Best of luck to all of the Mini-Seedcampers – follow your passion and execute relentlessly!

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8 Comments on “Thoughts after Mini-Seedcamp”


  1. ArcticStartup has more coverage of the event at http://bit.ly/10JH9U

  2. Odin Says:

    “Way too many dressed up their perfectly good business idea into a Dilbert mission generator-esque mumbojumbo that you’d need 10 gigawatt lasers to pierce thru…”

    Any example? Somehow every startup should listen to Guy Kawasaki about drafting a mission for a startup (which he referred to as “mantra”)

    http://blog.guykawasaki.com/2006/01/mantras_versus_.html


  3. I’m hesistant to point fingers at any one startup as these were often early stage companies there to learn.

    In general you’d see a relatively simple and often effective idea turned into a multiheaded hydra of an idea that was the latest curve-bending, paradigm-jumping concept that could do anything. In one of the worst examples (names & concepts with held intentionally) you could read thru their 5 paragraph description of the startup and not understand what they were doing. I mean it was obtuse to the level that you couldn’t tell if they were doing content management software, content delivery network, streaming, advertising or what. However, even in this case once you got to sit down and let them tell you in plain English what they were doing, you could get it fast.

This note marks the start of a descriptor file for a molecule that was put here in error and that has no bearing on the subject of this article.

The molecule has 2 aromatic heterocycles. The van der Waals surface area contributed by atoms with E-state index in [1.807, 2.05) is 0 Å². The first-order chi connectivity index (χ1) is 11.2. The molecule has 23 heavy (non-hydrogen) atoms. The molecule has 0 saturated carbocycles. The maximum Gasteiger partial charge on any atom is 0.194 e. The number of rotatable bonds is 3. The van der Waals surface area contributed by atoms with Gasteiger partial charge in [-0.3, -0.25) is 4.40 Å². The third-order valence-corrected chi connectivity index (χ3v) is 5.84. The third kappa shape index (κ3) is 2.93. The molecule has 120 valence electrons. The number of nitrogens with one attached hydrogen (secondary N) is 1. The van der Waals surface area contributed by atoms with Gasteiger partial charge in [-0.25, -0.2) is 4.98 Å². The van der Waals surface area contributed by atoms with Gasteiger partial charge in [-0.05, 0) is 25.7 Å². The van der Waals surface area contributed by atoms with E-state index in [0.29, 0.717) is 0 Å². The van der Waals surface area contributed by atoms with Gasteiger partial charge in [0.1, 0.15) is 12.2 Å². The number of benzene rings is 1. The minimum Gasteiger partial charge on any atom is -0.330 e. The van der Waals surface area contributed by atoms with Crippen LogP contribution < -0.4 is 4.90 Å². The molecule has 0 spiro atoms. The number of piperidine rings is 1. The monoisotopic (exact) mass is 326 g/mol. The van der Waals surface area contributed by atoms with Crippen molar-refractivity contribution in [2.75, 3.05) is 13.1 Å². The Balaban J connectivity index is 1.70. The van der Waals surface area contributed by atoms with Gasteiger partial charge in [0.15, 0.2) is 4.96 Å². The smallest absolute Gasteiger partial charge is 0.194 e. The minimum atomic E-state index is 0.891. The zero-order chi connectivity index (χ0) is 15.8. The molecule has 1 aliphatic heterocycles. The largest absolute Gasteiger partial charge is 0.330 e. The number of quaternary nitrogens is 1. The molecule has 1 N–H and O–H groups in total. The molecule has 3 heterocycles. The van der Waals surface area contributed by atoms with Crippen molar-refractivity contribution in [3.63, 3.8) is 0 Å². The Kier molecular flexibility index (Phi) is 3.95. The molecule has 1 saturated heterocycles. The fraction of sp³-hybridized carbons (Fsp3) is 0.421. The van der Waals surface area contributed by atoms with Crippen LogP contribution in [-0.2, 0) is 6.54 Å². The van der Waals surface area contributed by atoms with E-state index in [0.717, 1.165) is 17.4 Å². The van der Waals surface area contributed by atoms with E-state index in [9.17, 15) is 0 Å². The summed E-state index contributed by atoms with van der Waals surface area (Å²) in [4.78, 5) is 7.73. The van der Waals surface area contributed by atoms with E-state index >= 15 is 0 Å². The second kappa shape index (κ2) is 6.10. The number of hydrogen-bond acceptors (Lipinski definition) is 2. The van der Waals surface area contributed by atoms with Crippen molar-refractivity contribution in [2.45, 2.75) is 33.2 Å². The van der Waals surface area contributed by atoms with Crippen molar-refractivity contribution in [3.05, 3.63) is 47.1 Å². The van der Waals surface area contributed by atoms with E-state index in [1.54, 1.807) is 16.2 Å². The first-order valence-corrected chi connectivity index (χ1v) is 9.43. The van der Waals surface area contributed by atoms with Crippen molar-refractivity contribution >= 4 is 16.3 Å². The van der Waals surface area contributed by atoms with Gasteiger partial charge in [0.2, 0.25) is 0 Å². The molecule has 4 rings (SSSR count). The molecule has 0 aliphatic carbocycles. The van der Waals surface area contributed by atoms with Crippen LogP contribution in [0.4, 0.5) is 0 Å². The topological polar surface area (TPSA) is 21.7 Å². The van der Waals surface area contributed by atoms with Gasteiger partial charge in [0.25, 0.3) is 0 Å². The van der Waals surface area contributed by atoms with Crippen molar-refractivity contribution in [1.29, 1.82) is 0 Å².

The problem is in pitching and how to represent their ideas. Not in the ideas themselves.


  4. The problem is many startups think their simple idea is “too simple” and thus not interesting enough. Believe me, as someone who has been there, there is never something too simple. Sure you might have all kinds of interesting possibilities, but make absolutely sure people are told the very simplest of simple concepts. Some will then like the idea, others won’t. That’s OK, as long as they understand it.

    And, to be honest, this is something we are still learning and still refining.


  5. […] I found the mentor sessions especially interesting, because it really gave both entrepreneurs and mentors a possibility to dig a bit deeper and get into discussions about how to develop the business. However, it also made it quite clear that many startups in their initial 5-minute pitches hadn’t really managed to explain what they do (Jussi Lakonen also covers this in his blog post). […]


  6. […] but that doesn’t mean that we don’t have a lot to learn. We have the “happy problem” (according to one of the entrepreneur “mentors” at the event, Jussi Laakkonen) […]


  7. There is great advice in this thread. Reading the number of three-page executive summaries and seeing the number of pitches we do, we are always talking about how early stage companies completely fail to tell us what it is they do. I would therefore add one further piece of advice. For the avoidance of doubt, always include a description of the key use case as an example early on. It can really help crystalise all of that mumbo jumbo.

  8. David Says:

    Stumbled over the blog and this post by accident and I’m glad I did!

    As somebody about to start talking to seed-investors – it’s been a real help -thanks!